Isabel Segunda, Vieques, Puerto Rico
In this smallest of small towns one could get the impression that there was something parochial–something "not in my backyard"–about the campaign to expel the United States Navy. But to be present on the day of the referendum was to see a kind of historical revenge being enacted, as well as the rebirth of a latent national consciousness. The mayor of Vieques, Damaso Serrano, remembers seeing a boyhood friend being shot dead for crossing the wire around the base. Other local veterans have never forgiven the expulsion of their families and the demolition of their old homes. But it is not, in general, motives of resentment that animate the voters. I did a stop-by at the headquarters of "Option Two," the movement for the immediate cessation of the Navy's presence and practices on the island. The preponderance of activists was female, from a variety of political backgrounds, concerned certainly with the recent death of a civilian on the firing range but much more preoccupied with terms like "dignity" and "recognition." One of them, a beaming veteran, told me that she'd been to Washington for the celebrations in 1976 to call for "a bicentennial without colonies."
The Option Two majority–some 68 percent, as it turns out–seem to see this more as a chance to make themselves felt in Washington again. The opposition 30 percent are likewise fond of citing broader issues. The choice, they say, is between Americanization and "Fidelization." (The Cuban exile community in Puerto Rico, with some help from Miami, was extremely active in framing the question in this way.) And this minority, bear in mind, took a firm stand in favor of keeping the Navy presence indefinitely and allowing live-fire exercises. The only option that nobody chose was the Bush Administration's too-little-too-late proposal of dummy-ammunition testing accompanied by a phased withdrawal. (The Republican and Democratic hawks in Congress don't think much of it, either.) Had the vote been islandwide, it is extremely improbable that the pro-Navy forces would have got as much as 30 percent. Vieques depends very heavily for jobs on the Navy, and the Navy had recently been extremely punctilious about remembering to pay compensation to local fishermen for time and earnings lost during exercises. Neither in San Juan nor in the largely black town of Loiza did I see more than the occasional pro-Navy bumper sticker or window display, whereas signs reading paz para vieques or no una bomba más or, more bluntly, fuera la marina (Navy Get Out!) were everywhere to be seen. (And Loiza seemed to me significant because blacks in Puerto Rico have historically supported statehood over independence.)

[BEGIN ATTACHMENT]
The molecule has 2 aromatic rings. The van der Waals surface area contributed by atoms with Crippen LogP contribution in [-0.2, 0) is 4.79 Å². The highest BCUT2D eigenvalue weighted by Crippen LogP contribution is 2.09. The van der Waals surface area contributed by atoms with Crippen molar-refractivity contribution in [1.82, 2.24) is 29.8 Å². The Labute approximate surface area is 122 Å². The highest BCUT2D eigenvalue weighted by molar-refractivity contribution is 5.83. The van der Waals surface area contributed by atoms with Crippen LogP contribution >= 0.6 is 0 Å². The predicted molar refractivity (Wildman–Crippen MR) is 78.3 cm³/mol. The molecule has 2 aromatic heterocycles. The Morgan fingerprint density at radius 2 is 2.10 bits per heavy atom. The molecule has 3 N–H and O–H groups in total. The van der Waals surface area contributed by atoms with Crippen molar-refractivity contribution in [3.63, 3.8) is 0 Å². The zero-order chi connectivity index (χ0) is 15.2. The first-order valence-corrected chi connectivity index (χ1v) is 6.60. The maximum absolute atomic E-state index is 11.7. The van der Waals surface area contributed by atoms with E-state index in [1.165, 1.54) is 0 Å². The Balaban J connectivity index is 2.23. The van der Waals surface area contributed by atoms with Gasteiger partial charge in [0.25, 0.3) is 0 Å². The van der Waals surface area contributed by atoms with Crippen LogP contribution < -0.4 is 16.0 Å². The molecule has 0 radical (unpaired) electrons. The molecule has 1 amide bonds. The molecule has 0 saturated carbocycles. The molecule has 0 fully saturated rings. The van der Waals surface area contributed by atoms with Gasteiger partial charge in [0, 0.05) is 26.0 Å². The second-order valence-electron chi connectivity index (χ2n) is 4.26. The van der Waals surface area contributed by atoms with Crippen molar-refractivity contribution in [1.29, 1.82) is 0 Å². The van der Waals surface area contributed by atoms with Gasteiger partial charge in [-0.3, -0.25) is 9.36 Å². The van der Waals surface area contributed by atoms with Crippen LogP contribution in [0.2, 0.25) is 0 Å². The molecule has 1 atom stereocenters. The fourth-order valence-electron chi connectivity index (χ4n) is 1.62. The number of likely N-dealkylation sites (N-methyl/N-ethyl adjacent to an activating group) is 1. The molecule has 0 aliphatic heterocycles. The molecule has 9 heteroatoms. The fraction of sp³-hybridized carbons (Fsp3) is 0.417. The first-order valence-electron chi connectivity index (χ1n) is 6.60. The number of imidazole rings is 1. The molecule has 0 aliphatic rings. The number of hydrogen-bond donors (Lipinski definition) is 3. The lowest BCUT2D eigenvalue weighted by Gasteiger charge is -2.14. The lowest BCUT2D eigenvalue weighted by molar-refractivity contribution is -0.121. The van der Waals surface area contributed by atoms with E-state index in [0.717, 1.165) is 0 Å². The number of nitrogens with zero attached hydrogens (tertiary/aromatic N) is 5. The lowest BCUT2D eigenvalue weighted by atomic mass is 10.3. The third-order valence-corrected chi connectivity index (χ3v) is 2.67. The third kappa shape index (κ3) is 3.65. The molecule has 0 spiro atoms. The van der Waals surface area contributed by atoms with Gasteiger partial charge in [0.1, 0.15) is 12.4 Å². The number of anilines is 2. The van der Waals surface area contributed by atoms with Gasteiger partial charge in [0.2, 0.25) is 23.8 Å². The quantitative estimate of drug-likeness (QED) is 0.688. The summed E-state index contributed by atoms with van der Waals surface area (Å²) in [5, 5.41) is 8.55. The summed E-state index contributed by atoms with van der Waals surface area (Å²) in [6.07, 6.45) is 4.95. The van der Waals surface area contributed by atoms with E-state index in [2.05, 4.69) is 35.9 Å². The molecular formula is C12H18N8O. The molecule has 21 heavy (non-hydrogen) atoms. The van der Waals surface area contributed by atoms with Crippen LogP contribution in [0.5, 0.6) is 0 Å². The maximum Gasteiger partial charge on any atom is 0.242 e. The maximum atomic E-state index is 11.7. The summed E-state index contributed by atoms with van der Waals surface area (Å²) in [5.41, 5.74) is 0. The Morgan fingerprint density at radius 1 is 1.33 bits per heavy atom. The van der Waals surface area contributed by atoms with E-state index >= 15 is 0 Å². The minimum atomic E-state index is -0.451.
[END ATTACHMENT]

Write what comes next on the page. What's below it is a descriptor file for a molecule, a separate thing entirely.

Indeed, the largest single bloc of Puerto Ricans of all stripes still do prefer statehood to independence. But of what value is that, when the United States itself makes it so abundantly clear that it doesn't want Puerto Rico as a state? The other alternative–an enhanced form of "commonwealth" or colonial status–is exactly what is being eroded by the Vieques confrontation and by the refusal of Congress to allow a binding vote on the island's future.